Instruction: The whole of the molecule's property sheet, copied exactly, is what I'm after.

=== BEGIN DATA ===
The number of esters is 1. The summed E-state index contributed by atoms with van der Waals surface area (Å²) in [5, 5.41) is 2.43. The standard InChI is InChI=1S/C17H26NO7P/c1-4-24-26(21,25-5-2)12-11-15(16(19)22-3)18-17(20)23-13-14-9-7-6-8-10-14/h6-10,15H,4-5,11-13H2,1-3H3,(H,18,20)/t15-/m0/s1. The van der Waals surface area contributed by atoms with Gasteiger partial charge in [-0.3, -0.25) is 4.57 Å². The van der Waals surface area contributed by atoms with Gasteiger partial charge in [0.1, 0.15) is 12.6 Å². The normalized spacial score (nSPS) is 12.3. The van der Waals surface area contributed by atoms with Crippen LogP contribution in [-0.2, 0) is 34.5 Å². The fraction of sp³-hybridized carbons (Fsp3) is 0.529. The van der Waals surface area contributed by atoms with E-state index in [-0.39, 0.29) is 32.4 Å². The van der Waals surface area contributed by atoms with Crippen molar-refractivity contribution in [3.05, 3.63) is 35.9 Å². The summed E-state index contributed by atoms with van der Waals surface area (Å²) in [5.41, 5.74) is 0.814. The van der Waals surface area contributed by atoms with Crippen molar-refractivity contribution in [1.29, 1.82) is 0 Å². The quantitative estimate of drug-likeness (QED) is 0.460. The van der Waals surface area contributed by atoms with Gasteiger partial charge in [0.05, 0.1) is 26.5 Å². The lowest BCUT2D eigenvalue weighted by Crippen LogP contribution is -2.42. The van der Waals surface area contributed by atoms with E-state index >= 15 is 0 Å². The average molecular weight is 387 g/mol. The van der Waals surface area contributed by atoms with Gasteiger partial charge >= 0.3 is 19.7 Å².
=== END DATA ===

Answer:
The number of esters is 1. The summed E-state index contributed by atoms with van der Waals surface area (Å²) in [5, 5.41) is 2.43. The standard InChI is InChI=1S/C17H26NO7P/c1-4-24-26(21,25-5-2)12-11-15(16(19)22-3)18-17(20)23-13-14-9-7-6-8-10-14/h6-10,15H,4-5,11-13H2,1-3H3,(H,18,20)/t15-/m0/s1. The van der Waals surface area contributed by atoms with Gasteiger partial charge in [-0.3, -0.25) is 4.57 Å². The van der Waals surface area contributed by atoms with Gasteiger partial charge in [0.1, 0.15) is 12.6 Å². The normalized spacial score (nSPS) is 12.3. The van der Waals surface area contributed by atoms with Crippen LogP contribution in [-0.2, 0) is 34.5 Å². The fraction of sp³-hybridized carbons (Fsp3) is 0.529. The van der Waals surface area contributed by atoms with E-state index in [-0.39, 0.29) is 32.4 Å². The van der Waals surface area contributed by atoms with Crippen molar-refractivity contribution in [3.05, 3.63) is 35.9 Å². The summed E-state index contributed by atoms with van der Waals surface area (Å²) in [5.41, 5.74) is 0.814. The van der Waals surface area contributed by atoms with Crippen molar-refractivity contribution in [1.29, 1.82) is 0 Å². The quantitative estimate of drug-likeness (QED) is 0.460. The van der Waals surface area contributed by atoms with Gasteiger partial charge in [0.05, 0.1) is 26.5 Å². The lowest BCUT2D eigenvalue weighted by Crippen LogP contribution is -2.42. The van der Waals surface area contributed by atoms with E-state index >= 15 is 0 Å². The average molecular weight is 387 g/mol. The van der Waals surface area contributed by atoms with Gasteiger partial charge >= 0.3 is 19.7 Å².